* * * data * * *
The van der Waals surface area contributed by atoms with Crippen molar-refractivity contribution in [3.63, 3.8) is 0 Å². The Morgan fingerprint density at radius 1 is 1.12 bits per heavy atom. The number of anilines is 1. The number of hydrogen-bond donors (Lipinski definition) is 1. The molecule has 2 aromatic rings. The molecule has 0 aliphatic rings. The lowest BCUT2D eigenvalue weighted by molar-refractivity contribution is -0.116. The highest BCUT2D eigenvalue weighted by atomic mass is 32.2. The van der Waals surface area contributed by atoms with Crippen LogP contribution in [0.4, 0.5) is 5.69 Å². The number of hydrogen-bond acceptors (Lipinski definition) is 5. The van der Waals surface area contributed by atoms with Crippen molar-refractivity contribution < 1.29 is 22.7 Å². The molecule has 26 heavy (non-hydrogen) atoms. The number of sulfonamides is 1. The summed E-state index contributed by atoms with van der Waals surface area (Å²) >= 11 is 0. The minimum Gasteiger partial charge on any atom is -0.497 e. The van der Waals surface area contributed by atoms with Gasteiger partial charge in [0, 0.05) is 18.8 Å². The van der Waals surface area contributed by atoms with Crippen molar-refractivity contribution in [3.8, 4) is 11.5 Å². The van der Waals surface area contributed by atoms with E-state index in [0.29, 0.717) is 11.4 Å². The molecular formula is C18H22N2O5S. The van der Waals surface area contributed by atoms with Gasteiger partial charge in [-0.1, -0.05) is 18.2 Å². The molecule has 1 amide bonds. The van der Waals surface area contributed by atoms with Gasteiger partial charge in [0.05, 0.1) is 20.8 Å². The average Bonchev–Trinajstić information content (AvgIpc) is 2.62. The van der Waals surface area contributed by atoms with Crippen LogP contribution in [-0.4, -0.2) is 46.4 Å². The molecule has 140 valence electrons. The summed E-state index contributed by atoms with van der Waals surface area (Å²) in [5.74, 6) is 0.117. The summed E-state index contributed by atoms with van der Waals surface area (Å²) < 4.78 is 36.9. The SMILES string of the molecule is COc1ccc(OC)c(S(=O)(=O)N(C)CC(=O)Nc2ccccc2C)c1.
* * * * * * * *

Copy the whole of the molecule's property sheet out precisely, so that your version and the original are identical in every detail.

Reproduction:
The van der Waals surface area contributed by atoms with Crippen molar-refractivity contribution in [3.63, 3.8) is 0 Å². The Morgan fingerprint density at radius 1 is 1.12 bits per heavy atom. The number of anilines is 1. The number of hydrogen-bond donors (Lipinski definition) is 1. The molecule has 2 aromatic rings. The molecule has 0 aliphatic rings. The lowest BCUT2D eigenvalue weighted by molar-refractivity contribution is -0.116. The highest BCUT2D eigenvalue weighted by atomic mass is 32.2. The van der Waals surface area contributed by atoms with Crippen LogP contribution in [0.4, 0.5) is 5.69 Å². The number of hydrogen-bond acceptors (Lipinski definition) is 5. The van der Waals surface area contributed by atoms with Crippen molar-refractivity contribution < 1.29 is 22.7 Å². The molecule has 26 heavy (non-hydrogen) atoms. The number of sulfonamides is 1. The summed E-state index contributed by atoms with van der Waals surface area (Å²) >= 11 is 0. The minimum Gasteiger partial charge on any atom is -0.497 e. The van der Waals surface area contributed by atoms with Gasteiger partial charge in [0, 0.05) is 18.8 Å². The van der Waals surface area contributed by atoms with Crippen molar-refractivity contribution in [3.8, 4) is 11.5 Å². The van der Waals surface area contributed by atoms with E-state index in [0.29, 0.717) is 11.4 Å². The molecular formula is C18H22N2O5S. The van der Waals surface area contributed by atoms with Gasteiger partial charge in [-0.1, -0.05) is 18.2 Å². The molecule has 1 amide bonds. The van der Waals surface area contributed by atoms with Gasteiger partial charge in [0.05, 0.1) is 20.8 Å². The average Bonchev–Trinajstić information content (AvgIpc) is 2.62. The van der Waals surface area contributed by atoms with Crippen LogP contribution in [-0.4, -0.2) is 46.4 Å². The molecule has 140 valence electrons. The summed E-state index contributed by atoms with van der Waals surface area (Å²) in [5.74, 6) is 0.117. The summed E-state index contributed by atoms with van der Waals surface area (Å²) < 4.78 is 36.9. The SMILES string of the molecule is COc1ccc(OC)c(S(=O)(=O)N(C)CC(=O)Nc2ccccc2C)c1.